The religious freedom bill could be voted on by the Indiana House next week. It cleared the Senate on a party-line vote last month.


Michigan House approves religious-objection adoption bills

LANSING, Michigan (AP) — Michigan’s state House has approved legislation that would let faith-based adoption agencies refuse to participate in adoptions that violate their religious beliefs.

The bills would also prevent state or local governments from acting against adoption agencies for such a choice, including refusing to issue a license or provide funding.

The Republican-led House passed the legislation package mostly along party lines Wednesday. It passed the House last session but didn’t receive Senate approval.

Democratic opponents say it’s wrong to legalize faith-based discrimination in adoption. But bill sponsors say no one would be prevented from adopting in Michigan because referrals would be made for prospective adoptive parents if an agency chooses not to work with them.

Republican Gov. Rick Snyder has expressed concern that the legislation could lead to lawsuits.


Cathedral to remove sprinkler system that drenched homeless

SAN FRANCISCO (AP) — The Archdiocese of San Francisco says it has dismantled a sprinkler system it installed at the doorways of the city’s cathedral to soak the alcoves and prevent homeless people from sleeping there.

The archdiocese made the announcement Wednesday after a barrage of criticism because the system installed at St. Mary’s Cathedral during one of the worst droughts in California history was drenching homeless people at night.

KCBS Radio first reported undeterred homeless people were using umbrellas and waterproof gear, but were still getting soaked as they slept in the doorways.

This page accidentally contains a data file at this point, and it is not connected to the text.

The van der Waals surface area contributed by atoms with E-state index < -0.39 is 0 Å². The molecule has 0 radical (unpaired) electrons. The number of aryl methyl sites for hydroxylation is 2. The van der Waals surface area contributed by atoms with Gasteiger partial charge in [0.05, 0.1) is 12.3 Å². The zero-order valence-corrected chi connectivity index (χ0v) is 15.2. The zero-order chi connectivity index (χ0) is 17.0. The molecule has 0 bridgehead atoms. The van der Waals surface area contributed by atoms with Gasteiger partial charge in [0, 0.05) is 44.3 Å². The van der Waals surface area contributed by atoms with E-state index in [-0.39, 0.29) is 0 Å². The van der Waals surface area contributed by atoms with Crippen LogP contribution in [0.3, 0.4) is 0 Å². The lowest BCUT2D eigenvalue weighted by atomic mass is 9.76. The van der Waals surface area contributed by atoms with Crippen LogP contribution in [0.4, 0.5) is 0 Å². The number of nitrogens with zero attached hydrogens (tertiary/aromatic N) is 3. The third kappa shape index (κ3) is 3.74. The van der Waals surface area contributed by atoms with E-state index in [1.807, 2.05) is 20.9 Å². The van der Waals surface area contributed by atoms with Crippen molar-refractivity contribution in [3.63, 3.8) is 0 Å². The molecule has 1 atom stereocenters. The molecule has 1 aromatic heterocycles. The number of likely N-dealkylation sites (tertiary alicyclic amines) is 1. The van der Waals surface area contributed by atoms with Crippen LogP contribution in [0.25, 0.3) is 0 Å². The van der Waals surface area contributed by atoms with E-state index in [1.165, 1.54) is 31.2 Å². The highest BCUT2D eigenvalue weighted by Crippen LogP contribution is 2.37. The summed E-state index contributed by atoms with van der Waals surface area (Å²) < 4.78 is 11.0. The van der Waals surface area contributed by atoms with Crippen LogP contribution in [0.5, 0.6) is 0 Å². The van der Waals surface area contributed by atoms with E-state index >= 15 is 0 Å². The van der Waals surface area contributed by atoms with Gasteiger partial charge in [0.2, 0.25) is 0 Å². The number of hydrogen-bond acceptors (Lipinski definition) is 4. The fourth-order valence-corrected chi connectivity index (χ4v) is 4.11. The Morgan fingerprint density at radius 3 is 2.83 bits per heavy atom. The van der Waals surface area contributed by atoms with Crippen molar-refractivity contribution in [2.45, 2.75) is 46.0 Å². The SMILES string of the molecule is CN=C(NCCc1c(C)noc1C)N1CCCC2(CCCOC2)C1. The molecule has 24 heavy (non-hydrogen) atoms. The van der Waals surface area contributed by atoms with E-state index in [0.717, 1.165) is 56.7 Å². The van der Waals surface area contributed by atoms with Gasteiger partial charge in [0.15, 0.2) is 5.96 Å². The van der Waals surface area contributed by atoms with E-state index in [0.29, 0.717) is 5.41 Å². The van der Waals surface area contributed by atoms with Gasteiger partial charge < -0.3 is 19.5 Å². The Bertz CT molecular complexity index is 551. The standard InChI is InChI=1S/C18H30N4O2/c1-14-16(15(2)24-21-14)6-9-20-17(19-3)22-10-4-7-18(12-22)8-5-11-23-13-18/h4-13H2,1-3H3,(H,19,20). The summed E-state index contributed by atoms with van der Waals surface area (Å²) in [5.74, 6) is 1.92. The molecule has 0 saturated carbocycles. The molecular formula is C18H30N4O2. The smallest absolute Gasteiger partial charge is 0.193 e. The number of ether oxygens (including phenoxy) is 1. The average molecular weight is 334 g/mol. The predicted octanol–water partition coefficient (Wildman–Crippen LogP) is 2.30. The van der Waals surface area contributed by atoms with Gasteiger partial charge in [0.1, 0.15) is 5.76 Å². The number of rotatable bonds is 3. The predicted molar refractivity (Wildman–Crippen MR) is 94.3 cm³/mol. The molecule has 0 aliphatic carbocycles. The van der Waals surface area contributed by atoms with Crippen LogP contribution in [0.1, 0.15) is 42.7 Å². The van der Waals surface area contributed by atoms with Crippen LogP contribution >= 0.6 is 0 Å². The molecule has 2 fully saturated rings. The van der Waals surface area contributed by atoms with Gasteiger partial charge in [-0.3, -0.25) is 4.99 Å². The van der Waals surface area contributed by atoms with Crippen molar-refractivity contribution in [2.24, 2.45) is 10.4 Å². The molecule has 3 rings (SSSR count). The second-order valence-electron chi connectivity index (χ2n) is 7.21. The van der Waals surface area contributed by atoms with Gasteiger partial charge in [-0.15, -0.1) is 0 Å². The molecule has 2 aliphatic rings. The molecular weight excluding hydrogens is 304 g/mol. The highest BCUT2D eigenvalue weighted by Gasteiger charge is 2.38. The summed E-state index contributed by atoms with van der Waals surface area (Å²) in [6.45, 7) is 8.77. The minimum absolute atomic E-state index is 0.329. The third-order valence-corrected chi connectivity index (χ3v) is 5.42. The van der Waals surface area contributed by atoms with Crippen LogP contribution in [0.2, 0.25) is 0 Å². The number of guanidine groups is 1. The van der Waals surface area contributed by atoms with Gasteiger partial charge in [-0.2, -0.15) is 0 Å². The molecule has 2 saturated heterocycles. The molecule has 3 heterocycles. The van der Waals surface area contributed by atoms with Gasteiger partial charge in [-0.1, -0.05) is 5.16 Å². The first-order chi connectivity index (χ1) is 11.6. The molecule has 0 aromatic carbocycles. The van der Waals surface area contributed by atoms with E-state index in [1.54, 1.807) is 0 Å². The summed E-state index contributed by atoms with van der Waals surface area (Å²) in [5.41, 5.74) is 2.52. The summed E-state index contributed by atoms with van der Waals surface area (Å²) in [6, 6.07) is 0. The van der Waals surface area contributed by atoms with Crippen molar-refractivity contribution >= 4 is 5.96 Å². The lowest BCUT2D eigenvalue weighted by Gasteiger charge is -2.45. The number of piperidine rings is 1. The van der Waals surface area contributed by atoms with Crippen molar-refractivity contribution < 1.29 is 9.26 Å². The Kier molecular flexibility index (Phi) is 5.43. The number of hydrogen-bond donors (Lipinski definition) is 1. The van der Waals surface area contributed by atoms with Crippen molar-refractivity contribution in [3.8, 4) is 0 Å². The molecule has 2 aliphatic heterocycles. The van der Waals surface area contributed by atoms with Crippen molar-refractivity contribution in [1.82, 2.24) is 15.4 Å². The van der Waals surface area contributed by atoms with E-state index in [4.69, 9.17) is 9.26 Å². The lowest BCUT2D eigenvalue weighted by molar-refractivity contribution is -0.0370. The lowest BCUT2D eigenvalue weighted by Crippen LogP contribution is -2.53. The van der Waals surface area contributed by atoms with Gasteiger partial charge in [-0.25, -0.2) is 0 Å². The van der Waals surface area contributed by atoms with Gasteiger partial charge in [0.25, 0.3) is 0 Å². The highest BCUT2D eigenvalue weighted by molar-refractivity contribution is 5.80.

The archdiocese, which supports and helps the homeless, apologized in a statement and said its intentions were misunderstood. It says it was trying to encourage homeless people to use other parts of the cathedral.


Pope Francis to address UN assembly of world leaders

UNITED NATIONS (AP) — The United Nations says Pope Francis will address the annual U.N. General Assembly of world leaders on Sept. 25 during his first papal visit to the United States.

The pope earlier agreed to address a joint meeting of Congress on his visit. That Sept. 24 speech will mark the first time the head of the world’s Roman Catholics will address Congress. Francis is also expected to have a White House meeting with President Barack Obama.

The U.N. says the pope also will meet with Secretary-General Ban Ki-moon on his one-day visit to the world body.

Wednesday’s statement welcomes the pope’s visit as “an important part of a historic year in which the United Nations marks its 70th anniversary.”


Holocaust-denying bishop makes waves again with consecration

VATICAN CITY (AP) — A Holocaust-denying Catholic bishop who made headlines in 2009 when Pope Benedict XVI rehabilitated him and members of his breakaway traditionalist society is heading for new trouble with the Vatican.

Bishop Richard Williamson is planning to consecrate a new bishop Thursday in Brazil without Pope Francis’ consent — a church crime punishable by excommunication.

Williamson was previously excommunicated in 1988 when he was consecrated as a bishop without papal consent. In 2009, Pope Benedict removed the excommunication, but controversy quickly ensued after Williamson said in a television interview that he did not believe Jews were killed in gas chambers during World War II.

An associate says Williamson does not fear a new excommunication because he and other traditionalists are trying “to preserve the true Catholic faith.”


Indianapolis Hindu temple goes through $10 million expansion

INDIANAPOLIS (AP) — A Hindu temple in Indianapolis is in the midst of a $10 million expansion.

The Indianapolis Star says the Hindu Temple of Central Indiana opened in 2006, but has used a temporary space that doesn’t resemble the elaborate temples found in India.

The expansion, set to be unveiled in June, will feature a skylight surrounded by four carved towers. It also will include a worship hall with 17 shrines, giving Hindus a chance to worship gods that are revered in different parts of India.

The temple board’s vice chair, Arun Jain, says it’s meant to accommodate the various branches of Hinduism.

The expansion’s unveiling will be celebrated over five days beginning June 3, with planned ceremonies including a blessing of the new towers and a dropping of flowers and holy water from helicopters.